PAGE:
Don’t Trust the Bears on Netflix Stock
Netflix, Inc. (NASDAQ:NFLX) has lost 1.42% year-to-date, yet in December 2015, Netflix stock surpassed $130.00, reaching an all-time record-high. Amazon.com, Inc. (NASDAQ:AMZN), which has launched its own online streaming video product service, “Prime Video,” which has distracted Netflix investors away from the prize. They fear, perhaps, that Amazon, given its admirable business record, could beat Netflix at its own game.
Yet Netflix stock is under pressure from Wall Street to grow at a breakneck pace. That’s simply not possible; it’s silly to expect it. Netflix’s quarterly results were impressive by any standard, simply because the company chose to be cautious, predicting to add 2.5 million subscribers globally during the second quarter. Investors were selling it on Tuesday. (Source: “Is Netflix’s International Growth Slowing Down?” Forbes, April 19, 2016.)
They should be buying it. At least the smart ones will recognize the good opportunity that Netflix stock has become.
That is not quite the case. Netflix may have experienced a slight blip over the past few days. Yet, Netflix stock is still trading more than 20% higher than a year ago and for all that “Amazon Prime” might become, Netflix already “is.” Yes, Amazon has built its library of films and charges a bit less than Netflix for its service, but that is not the point. Netflix’s main advantage is that it produces its own shows. Netflix’s original series are what drives its subscriber numbers—and big numbers they are.
Netflix stock remains the one to buy in the video streaming sector. One of the key indicators that investors should consider when investing in a company like Netflix is the company’s number of subscribers. Netflix is really competing with more traditional entertainment forms like television, DVDs, and even the cinema. For now, Netflix’s growth, as measured by subscriber numbers, is more important than its earnings per share (EPS). Not by chance, last January, at the Consumer Electronics Show (CES) in Las Vegas, Netflix stressed its expansion, which is now targeting 130 countries. (Source: “At CES, Netflix Adds Over 130 Countries to Streaming Service,” The New York Times, January 6, 2016.)
For argument’s sake, were you to travel to Guinea Bissau, you would be able to catch your favorite show on Netflix. (Source: “Netflix is now available in almost every country in the world,” The Telegraph, January 6, 2016.) Where is Guinea Bissau? It’s near Guinea and Senegal, but that’s not the point. The point is that Netflix is growing in countries most people haven’t even heard of. The big move will come when Netflix can overcome keen censors in the People’s Republic of China. Investors will want to own Netflix stock when that happens, because that could drive exponential growth.
Chinese viewers are already enjoying Netflix in the Republic of Taiwan—the step to the mainland is not far away. Indeed, Netflix co-founder Reed Hastings and chief content officer Ted Sarandos were at the White House for a State Dinner for China’s President Xi Jinping. On that front, Amazon’s people were also on hand. (Source: “Netflix’s Great China Challenge,” The Diplomat, March 25, 2016.) But while Netflix poses a “cultural” threat, which the company is already challenging by adding Chinese (Mandarin) to its languages (source: Ibid), Amazon will have a more difficult time selling its streaming service, because Amazon competes with a major Chinese retailer: Alibaba (NYSE:BABA). This is beside the fact that Netflix’s many original series, including House of Cards, allow it to offer more bang for consumers’ hard-earned dollar than Amazon Prime.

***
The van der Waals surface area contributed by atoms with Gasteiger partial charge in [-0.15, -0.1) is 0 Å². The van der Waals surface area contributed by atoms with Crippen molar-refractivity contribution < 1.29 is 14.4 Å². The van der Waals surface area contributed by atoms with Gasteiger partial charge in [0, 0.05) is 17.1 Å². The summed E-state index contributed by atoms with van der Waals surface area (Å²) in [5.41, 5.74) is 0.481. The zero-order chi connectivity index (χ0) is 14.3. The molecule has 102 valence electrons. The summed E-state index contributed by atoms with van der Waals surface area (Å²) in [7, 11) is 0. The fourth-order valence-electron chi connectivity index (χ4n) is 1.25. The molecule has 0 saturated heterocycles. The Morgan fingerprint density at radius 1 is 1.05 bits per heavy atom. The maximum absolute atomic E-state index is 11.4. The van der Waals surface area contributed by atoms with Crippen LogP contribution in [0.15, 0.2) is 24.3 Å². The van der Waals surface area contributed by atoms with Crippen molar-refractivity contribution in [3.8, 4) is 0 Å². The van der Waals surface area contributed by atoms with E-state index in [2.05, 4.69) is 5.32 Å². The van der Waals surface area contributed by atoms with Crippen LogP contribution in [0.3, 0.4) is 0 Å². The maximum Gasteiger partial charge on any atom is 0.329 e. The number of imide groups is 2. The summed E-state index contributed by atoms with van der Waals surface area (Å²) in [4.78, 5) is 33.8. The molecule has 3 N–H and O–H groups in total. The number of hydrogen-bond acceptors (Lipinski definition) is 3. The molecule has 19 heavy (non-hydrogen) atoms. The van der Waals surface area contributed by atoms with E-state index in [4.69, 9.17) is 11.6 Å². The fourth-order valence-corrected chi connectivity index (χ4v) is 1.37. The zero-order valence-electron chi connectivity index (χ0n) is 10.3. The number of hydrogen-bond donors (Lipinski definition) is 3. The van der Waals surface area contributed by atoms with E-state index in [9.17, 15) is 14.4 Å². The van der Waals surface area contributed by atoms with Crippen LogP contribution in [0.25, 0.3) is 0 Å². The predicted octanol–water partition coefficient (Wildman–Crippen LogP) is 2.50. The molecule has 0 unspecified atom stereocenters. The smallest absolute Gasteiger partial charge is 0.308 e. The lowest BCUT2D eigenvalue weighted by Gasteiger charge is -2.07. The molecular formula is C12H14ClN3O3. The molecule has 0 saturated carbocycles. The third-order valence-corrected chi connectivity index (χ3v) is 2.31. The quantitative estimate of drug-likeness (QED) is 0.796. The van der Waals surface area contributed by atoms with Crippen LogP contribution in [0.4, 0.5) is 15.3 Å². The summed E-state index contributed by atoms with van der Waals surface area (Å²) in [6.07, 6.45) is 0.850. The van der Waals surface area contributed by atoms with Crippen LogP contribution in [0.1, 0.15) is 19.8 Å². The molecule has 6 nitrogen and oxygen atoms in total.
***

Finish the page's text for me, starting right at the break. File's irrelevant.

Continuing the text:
Netflix has cut the number of new subscribers it expects for the second quarter. This is what caused shares to fall by eight percent on Tuesday. Still, Netflix forecasts two million international net additions in Q2, compared to 2.37 million in the same period in 2015. Netflix said the international forecast suffered by comparison to 2Q15 because of the Australia/New Zealand launch, which boosted growth in Q2 last year. (Source: “Netflix cuts Q2 international forecast,” BroadbandTVNews, April 19, 2016.) Nevertheless, in the outcome of Netflix’s growth, the main bullet point is that Netflix is entering more homes, worldwide, every day.
Yes, it is facing competition, which is fierce and coming from mighty sources, but Netflix is the video streaming service of choice. As of March 31, 2016, Netflix had 77.71 million paying subscribers. That is 6.87 million is more than three months earlier. This is the largest increase recorded in the last five quarters for the company. (Source: Ibid.)
Netflix expects to be able to surpass the 80 million paying subscribers mark in the next quarter, which means adding three million more subscribers—a slowdown in recruitment that the company justified by the seasonality of its business.
Aside from the number of subscribers, Netflix’s revenue is also growing. It reported growth of 29.5% year-over-year and 8.4% over three months. For the next quarter, Netflix expects a turnover of 1.964 billion.
Netflix somehow managed to disappoint Wall Street analysts with the announcement, because consensus was around $2.0 billion. Indeed, if Netflix stock, which is trading almost 11% down today, is suffering, it’s because of excessive expectations from rather greedy analysts. Netflix has enough monetary growth to keep developing new content. It is doing what it must in order to challenge competitors around the world. Netflix has some 20 years of experience and is the undisputed leader in original content, which gives Netflix stock more than a leading edge.